My journey towards greater self-compassion has been slower than for many others. Distinct from my learning about mindfulness, which I embraced much more fully, my openness to self-compassion has been back and forth.
This changed when I started reading Russell Kolts. In his work with construction workers in the US, he developed the term ‘true-strength’ to make self-compassion more palatable and relevant for those he was helping.
What’s become clearer to me ever since, as I’ve read, watched or spoken with the likes of Mary Welford, Kristin Neff and Brené Brown, is that self-compassion begins with courage.
Courage is the first step in self-care and self-compassion. True, deep and meaningful self-care means turning towards pain, discomfort and distress. It means making space for vulnerability.
For years, I’ve invited my clients to be vulnerable and to openly receive my care, warmth and compassion. More recently, I’ve realised that it would be helpful if I too were practising vulnerability. Not merely in my personal life or in clinical supervision, but every day. Every day in small ways. A regular practice.
In times gone by, I routinely wore a mask; one that showed the parts of me that I wanted others to see. Throughout my 30s, I worked more intentionally, to wear my own face. This brought me closer to discomfort. It has been scary and painful. It hurts. And yet, it is infinitely more fulfilling. I feel closer and more connected to my family and my colleagues. I feel more able to help my clients as I practice daily exercises of self-compassion.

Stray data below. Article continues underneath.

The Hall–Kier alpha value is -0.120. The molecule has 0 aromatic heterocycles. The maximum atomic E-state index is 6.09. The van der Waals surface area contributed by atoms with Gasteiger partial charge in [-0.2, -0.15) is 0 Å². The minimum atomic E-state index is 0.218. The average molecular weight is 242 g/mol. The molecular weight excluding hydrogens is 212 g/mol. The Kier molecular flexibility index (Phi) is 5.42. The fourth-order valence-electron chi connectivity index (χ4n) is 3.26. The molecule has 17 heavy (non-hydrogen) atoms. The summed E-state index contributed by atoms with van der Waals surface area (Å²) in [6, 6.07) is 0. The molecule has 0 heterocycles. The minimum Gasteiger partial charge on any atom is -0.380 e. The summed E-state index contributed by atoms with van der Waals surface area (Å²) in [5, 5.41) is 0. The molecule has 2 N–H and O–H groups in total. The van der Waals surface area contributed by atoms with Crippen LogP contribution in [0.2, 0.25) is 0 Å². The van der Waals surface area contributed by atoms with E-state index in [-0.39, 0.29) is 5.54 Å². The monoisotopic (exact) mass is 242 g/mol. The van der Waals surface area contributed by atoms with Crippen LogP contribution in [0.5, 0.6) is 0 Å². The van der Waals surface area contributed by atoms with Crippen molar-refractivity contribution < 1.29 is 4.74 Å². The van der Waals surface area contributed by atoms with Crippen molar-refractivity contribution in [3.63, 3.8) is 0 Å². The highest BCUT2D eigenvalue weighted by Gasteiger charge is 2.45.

I’ve learned to treat self-compassion as a choice. It’s not a rule. I don’t tell myself “I have to be self-compassionate”. That’s not loving or flexible. My intention is this. Each day, I will put aside 5 minutes to be vulnerable. One way I do this, is through an exercise called Self-Enquiry, which is a central feature of Radically Open Dialetical Behaviour Therapy (DBT). It’s an exercise where I practice asking myself good questions that steer me towards my ‘edge’, the place where I feel uncomfortable. It’s the place where I can learn to be more open, flexible and self-aware.
To learn more about this method, you and I can get together online for a webinar. I’ll share with you the few ways I’ve learned to practice daily self-care. This new way of being more self-compassionate was built by putting aside just 5 minutes a day. That’s all you need to effectively take care of yourself, reduce your stress and protect against burnout.
Based on an adapted version of the Self-Practice / Self-Reflection approach developed by Bennett-Levy that incorporates Self-Enquiry, you’ll discover some methods that will benefit you both personally and professionally.
Come and join us. Get connected with some other private practitioners. We’re meeting on Friday 6th July from 11am to 12.30pm. Tickets are just £25.
This workshop will also be running at BABCP conference in Glasgow from 18th to 20th July 2018.